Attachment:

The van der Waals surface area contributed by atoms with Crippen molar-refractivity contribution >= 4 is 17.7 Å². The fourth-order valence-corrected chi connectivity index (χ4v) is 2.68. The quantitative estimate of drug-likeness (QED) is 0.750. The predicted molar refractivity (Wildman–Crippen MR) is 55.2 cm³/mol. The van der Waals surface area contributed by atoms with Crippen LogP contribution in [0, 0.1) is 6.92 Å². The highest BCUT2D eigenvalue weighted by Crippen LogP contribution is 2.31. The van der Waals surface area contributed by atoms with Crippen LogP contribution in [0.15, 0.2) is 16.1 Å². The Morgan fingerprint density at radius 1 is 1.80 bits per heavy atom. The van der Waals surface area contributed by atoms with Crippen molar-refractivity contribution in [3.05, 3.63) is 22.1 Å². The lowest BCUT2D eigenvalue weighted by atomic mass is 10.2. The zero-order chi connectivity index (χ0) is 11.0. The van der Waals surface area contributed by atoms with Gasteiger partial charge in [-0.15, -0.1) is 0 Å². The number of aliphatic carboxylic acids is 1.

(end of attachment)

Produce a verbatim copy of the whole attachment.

The van der Waals surface area contributed by atoms with Crippen molar-refractivity contribution >= 4 is 17.7 Å². The fourth-order valence-corrected chi connectivity index (χ4v) is 2.68. The quantitative estimate of drug-likeness (QED) is 0.750. The predicted molar refractivity (Wildman–Crippen MR) is 55.2 cm³/mol. The van der Waals surface area contributed by atoms with Crippen LogP contribution in [0, 0.1) is 6.92 Å². The highest BCUT2D eigenvalue weighted by Crippen LogP contribution is 2.31. The van der Waals surface area contributed by atoms with Crippen LogP contribution in [0.15, 0.2) is 16.1 Å². The Morgan fingerprint density at radius 1 is 1.80 bits per heavy atom. The van der Waals surface area contributed by atoms with Crippen molar-refractivity contribution in [3.05, 3.63) is 22.1 Å². The lowest BCUT2D eigenvalue weighted by atomic mass is 10.2. The zero-order chi connectivity index (χ0) is 11.0. The van der Waals surface area contributed by atoms with Gasteiger partial charge in [-0.15, -0.1) is 0 Å². The number of aliphatic carboxylic acids is 1.